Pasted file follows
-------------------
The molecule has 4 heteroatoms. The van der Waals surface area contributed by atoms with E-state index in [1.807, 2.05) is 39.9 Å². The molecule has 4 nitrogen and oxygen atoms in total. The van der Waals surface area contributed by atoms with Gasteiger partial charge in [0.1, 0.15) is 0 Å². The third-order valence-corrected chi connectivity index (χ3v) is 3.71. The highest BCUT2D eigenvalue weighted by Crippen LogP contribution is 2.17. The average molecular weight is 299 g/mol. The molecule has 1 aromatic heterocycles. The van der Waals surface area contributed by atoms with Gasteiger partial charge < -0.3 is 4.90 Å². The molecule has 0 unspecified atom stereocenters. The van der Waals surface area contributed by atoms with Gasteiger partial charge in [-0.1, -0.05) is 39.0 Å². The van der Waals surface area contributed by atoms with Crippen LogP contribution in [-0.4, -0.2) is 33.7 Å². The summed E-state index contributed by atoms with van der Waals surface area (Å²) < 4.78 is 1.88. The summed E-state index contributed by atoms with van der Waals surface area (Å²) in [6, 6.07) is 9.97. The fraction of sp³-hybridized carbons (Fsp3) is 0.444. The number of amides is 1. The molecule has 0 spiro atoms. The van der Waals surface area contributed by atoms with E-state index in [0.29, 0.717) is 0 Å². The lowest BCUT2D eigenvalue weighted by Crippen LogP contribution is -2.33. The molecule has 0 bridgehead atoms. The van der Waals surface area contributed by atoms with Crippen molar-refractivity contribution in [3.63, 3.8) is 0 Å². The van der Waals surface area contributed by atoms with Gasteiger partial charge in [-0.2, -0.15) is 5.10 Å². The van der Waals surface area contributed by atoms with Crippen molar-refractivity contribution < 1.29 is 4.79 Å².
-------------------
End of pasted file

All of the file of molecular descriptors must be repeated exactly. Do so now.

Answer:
The molecule has 4 heteroatoms. The van der Waals surface area contributed by atoms with E-state index in [1.807, 2.05) is 39.9 Å². The molecule has 4 nitrogen and oxygen atoms in total. The van der Waals surface area contributed by atoms with Gasteiger partial charge in [0.1, 0.15) is 0 Å². The third-order valence-corrected chi connectivity index (χ3v) is 3.71. The highest BCUT2D eigenvalue weighted by Crippen LogP contribution is 2.17. The average molecular weight is 299 g/mol. The molecule has 1 aromatic heterocycles. The van der Waals surface area contributed by atoms with Gasteiger partial charge < -0.3 is 4.90 Å². The molecule has 0 unspecified atom stereocenters. The van der Waals surface area contributed by atoms with Gasteiger partial charge in [-0.1, -0.05) is 39.0 Å². The van der Waals surface area contributed by atoms with Crippen LogP contribution in [-0.4, -0.2) is 33.7 Å². The summed E-state index contributed by atoms with van der Waals surface area (Å²) < 4.78 is 1.88. The summed E-state index contributed by atoms with van der Waals surface area (Å²) in [6, 6.07) is 9.97. The fraction of sp³-hybridized carbons (Fsp3) is 0.444. The number of amides is 1. The molecule has 0 spiro atoms. The van der Waals surface area contributed by atoms with E-state index in [0.29, 0.717) is 0 Å². The lowest BCUT2D eigenvalue weighted by Crippen LogP contribution is -2.33. The molecule has 0 bridgehead atoms. The van der Waals surface area contributed by atoms with Crippen molar-refractivity contribution in [3.63, 3.8) is 0 Å². The van der Waals surface area contributed by atoms with Gasteiger partial charge in [-0.2, -0.15) is 5.10 Å². The van der Waals surface area contributed by atoms with Crippen molar-refractivity contribution < 1.29 is 4.79 Å².